Medical Device Security Health Check from EU

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Digital healthcare aims to improve delivery of care and outcomes for patients. However, an upward trend in healthcare cyber attacks has raised concerns about the use of IoT medical devices and patient safety. The technologically fragmented IoT infrastructure, as noted by infosec experts, is a major factor behind the increasing number of attacks.  


It is against this backdrop that the European Union has moved to put the medtech industry – with nearly €110 billion in annual sales regionwide – under closer scrutiny as regards security of their products.  


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The European Commission is all set to implement the updated EU Medical Device Regulation (MDR). Thus, effective on 26 May 2020, manufacturers of medical devices and products, from contact lenses to pacemakers, must adhere to stricter standards throughout a product’s lifecycle.   


IoT medical devices bound for the EU market must undergo approval through a risk classification system that puts onus of cybersecurity mainly on the manufacturer. The new MDR requires vendors to obtain certification approval of their device through an accredited “Notifying Body.”  


These Notifying Bodies are also responsible for issuing fines or requesting product recalls. The General Data Protection Regulation (GDPR), the NIS Directive, and the Cybersecurity Act all work in conjunction with the MDR in the corresponding EU member state. 


This shift towards manufacturer accountability, according to tech expert Rusty Carter, has been driven by consumers (who are normally held responsible for implementing device security patches).


“Clinicians are a critical component in building awareness, as they are the least likely to understand the security aspects of manufacturers, clinicians, and patients, and needs to maintain patient safety,” said Carter, vice president of product management at Arxan Technologies. “They [clinicians] are typically prescribing, recommending, selecting, or installing devices.”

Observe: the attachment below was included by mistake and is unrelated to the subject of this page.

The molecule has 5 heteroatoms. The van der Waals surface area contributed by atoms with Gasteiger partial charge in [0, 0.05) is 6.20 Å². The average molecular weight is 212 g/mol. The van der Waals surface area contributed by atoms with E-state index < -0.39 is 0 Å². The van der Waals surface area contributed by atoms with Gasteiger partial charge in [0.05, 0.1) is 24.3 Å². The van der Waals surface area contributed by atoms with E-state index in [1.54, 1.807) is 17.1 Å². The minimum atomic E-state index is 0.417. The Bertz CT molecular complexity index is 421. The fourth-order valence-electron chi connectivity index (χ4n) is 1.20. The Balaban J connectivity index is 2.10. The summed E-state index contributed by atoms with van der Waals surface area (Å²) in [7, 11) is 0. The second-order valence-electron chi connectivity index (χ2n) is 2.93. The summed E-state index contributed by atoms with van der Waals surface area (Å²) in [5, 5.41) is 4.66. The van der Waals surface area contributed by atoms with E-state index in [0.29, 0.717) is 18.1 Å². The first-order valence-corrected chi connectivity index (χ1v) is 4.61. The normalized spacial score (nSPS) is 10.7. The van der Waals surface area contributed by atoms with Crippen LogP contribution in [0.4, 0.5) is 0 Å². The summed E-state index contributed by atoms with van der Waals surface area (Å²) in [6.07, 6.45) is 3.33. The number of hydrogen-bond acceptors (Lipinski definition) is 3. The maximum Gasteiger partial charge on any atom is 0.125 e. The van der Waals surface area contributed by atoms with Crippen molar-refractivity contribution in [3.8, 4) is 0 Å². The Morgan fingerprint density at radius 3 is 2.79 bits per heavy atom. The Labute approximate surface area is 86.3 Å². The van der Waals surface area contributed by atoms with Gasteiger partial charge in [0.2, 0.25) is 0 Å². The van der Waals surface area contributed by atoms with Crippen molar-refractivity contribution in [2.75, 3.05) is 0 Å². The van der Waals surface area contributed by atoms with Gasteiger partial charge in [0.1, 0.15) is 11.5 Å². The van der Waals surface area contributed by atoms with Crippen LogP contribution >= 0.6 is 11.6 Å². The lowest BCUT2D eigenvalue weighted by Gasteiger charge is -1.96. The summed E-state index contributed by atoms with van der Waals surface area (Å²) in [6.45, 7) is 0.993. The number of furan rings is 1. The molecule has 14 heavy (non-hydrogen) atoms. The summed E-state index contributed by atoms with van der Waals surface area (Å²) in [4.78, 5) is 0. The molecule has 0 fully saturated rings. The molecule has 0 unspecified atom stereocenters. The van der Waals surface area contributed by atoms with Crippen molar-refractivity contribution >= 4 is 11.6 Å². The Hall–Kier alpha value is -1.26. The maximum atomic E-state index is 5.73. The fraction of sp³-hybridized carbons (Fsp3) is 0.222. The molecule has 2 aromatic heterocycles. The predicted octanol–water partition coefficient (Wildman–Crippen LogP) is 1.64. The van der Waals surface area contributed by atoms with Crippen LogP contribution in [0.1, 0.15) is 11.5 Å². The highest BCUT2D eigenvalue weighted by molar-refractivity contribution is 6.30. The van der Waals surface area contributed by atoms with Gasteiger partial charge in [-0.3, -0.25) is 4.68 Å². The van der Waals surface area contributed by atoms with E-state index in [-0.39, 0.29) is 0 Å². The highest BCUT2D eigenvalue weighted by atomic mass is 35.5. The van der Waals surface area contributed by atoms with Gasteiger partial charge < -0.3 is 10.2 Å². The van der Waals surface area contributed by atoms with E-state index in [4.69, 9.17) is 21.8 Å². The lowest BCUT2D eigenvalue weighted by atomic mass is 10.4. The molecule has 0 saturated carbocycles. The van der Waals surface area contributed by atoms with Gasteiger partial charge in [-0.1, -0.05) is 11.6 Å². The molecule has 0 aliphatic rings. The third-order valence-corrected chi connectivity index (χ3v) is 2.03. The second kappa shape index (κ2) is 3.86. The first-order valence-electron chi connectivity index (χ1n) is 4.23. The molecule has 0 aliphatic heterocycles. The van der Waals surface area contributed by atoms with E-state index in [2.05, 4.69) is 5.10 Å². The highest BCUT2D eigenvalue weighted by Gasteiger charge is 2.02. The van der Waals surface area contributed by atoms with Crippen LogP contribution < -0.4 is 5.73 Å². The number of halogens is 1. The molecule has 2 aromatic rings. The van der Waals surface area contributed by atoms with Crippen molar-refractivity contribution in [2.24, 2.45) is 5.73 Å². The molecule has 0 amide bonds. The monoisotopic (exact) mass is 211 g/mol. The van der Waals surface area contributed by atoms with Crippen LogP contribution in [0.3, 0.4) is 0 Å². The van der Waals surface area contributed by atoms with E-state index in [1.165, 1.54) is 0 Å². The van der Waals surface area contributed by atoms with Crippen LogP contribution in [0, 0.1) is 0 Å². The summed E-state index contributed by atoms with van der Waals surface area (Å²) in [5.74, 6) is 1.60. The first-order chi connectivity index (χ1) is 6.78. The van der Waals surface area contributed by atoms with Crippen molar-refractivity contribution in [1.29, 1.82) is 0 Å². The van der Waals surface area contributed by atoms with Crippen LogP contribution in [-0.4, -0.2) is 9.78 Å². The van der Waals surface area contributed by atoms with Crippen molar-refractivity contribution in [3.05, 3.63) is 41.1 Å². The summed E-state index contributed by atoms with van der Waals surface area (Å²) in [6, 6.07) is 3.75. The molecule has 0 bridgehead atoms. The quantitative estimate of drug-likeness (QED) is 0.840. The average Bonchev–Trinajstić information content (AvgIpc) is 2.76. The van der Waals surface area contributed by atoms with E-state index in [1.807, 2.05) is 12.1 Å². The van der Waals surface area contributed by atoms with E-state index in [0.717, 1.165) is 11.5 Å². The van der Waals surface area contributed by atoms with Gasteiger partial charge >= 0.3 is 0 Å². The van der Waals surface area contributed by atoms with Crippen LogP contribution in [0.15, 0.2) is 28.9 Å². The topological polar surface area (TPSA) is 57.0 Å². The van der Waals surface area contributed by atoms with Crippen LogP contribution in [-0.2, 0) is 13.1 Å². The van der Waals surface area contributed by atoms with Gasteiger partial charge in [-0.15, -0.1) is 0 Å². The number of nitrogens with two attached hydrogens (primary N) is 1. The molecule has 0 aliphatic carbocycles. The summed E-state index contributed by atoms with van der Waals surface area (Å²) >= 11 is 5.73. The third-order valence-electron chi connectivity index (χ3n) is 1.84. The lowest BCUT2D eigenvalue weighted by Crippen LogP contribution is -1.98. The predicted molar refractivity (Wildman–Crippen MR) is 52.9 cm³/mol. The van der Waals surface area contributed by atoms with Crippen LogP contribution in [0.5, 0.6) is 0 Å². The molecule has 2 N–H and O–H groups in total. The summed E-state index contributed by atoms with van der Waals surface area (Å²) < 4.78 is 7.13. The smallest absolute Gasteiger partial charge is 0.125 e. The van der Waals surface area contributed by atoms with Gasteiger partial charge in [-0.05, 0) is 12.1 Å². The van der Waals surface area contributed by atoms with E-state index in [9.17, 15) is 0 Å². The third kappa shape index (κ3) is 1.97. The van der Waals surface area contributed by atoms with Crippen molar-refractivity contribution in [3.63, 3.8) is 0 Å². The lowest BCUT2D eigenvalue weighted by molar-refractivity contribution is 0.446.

Crafted to lessen the onus on medical practitioners, the revised MDR will require device manufacturers to develop software with appropriate access controls and protection of data, both stored and in transit. 


“Weak access control may allow malicious modification of the operation of an implanted cardiac device,” according to a document published by the Medical Device Coordination Group (MDCG), which issues cybersecurity guidance to device manufacturers under the new MDR. 


It will be recalled that, in 2017, the U.S. Federal Drug and Administration ordered the removal of six types of Abbott pacemakers, totalling nearly half a million devices, over cybersecurity risk.


The MDCG document further states, "During an emergency, the medical personnel must be able to access an implanted cardiac device without restrictions, but strong security measures need to be in place under normal operating conditions.” 


The more stringent rules set out by the EU have drawn criticism from industry players. In a survey of 230 medical device manufacturers last September, for instance, only 27% of respondents reported they were ready to comply with the new MDR come the May deadline.


“Considering the significance of these changes and the operational issues they raise, there is widespread concern in the industry that many actors will be unable to fully comply with the MDR by the general date of application," said Oliver Bisazza, director for regulations and industrial policy at MedTech, a European trade association representing the medical device industry. 


“This could negatively affect the availability and safety of medical devices in the European Union.” 



Source: The Daily Swig

Image credit: Pixabay


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Published on : Tue, 17 Mar 2020

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